I like Waltke’s explanation of the relationship of verses 1-3 when he says that the third verse draws the inference of the first two: “Since the LORD assumes ownership of the disciple’s initiatives (v.1) and he alone can evaluate the purity of the motives behind them (v.2), the disciple should commit his planned deeds to the LORD (v.3a) to establish them permanently, outlasting the wicked person’s temporary triumphs (v.3b)” (Waltke’s commentary, vol.2, p.11). Thus the implied judgment of verse 2 for verses 1 and 3 is that YHWH found their motives pure.
For the second subunit we move from YHWH and His rule to that of the king and his rule. The relationship between these is obvious – YHWH rules through His king (His Messianic King). To see the close relationship between these Waltke suggests that we simply substitute YHWH for “king” and observe that it would still work perfectly fine. This is why these two subunits are so thoroughly linked to each other. The king is the vicegerent of YHWH. When we recall that Proverbs is written with the picture of the king teaching his son the prince what he needs to know when he becomes king this emphasis is not surprising for the book. These are words to teach the young Christ how He will reign.
There are six verses, which are easily divided into three pairs (or quatrains since each pair has two halves).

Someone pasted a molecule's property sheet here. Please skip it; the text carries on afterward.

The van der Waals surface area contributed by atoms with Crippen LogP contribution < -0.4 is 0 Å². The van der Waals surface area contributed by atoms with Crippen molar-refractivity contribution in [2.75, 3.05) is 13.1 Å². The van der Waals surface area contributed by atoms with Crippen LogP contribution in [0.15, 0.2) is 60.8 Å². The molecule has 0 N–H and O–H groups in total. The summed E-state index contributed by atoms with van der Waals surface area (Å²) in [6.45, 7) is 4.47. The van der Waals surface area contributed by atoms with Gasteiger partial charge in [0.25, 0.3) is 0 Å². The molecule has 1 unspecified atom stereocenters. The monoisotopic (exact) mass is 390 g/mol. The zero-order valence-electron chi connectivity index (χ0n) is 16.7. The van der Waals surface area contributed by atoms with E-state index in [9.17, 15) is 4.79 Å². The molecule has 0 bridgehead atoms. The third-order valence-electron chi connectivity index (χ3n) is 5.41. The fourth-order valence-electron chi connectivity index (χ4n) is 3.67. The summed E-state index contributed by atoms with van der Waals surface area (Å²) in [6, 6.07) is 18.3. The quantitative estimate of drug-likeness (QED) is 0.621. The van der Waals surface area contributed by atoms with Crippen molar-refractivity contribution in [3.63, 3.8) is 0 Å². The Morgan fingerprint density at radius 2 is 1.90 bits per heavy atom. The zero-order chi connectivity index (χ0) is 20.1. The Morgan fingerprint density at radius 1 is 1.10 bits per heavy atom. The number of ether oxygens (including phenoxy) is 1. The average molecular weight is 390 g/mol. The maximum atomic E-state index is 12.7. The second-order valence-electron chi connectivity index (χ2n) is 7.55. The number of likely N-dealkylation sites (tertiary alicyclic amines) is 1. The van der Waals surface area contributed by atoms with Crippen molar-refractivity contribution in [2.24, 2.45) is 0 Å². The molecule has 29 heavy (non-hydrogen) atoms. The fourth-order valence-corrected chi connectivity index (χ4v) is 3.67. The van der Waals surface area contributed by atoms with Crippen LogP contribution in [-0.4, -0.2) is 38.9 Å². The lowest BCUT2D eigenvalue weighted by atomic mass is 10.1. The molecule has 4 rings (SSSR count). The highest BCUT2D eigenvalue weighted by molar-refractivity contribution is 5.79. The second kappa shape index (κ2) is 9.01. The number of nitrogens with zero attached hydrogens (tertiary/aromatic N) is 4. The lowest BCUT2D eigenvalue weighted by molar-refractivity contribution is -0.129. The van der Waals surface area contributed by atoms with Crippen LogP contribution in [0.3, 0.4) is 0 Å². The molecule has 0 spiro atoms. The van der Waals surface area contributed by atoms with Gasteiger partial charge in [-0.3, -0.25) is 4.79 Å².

Proverbs 16:10-11 includes the verse that does not mention the king – the second verse. Interestingly, this is the one verse in this subunit that does mention YHWH. And the reference to YHWH is in the context of justice (as was also the case for the second to last verse of the first subunit, which was the only one that did not mention YHWH in that subunit). These two verses have to do with the authority of the king to hand down a just decision.
Proverbs 16:12-13 have to do with the character of this king or what Waltke calls his “moral sensibilities toward justice.” If the king is wise, then his character will be on display in his legal decisions (v.10-11) and his legal sentences (v.14-15).
And Proverbs 16:14-15 take this to the consequence of his legal verdict – death or life (a merism connecting these two verses).
One of the major points that I am driving at by showing how these proverbs fit together is that we cannot read them independently. And the reason we have focused on Proverbs 15:30-16:15 is that it introduces the major themes of this whole half of this collection.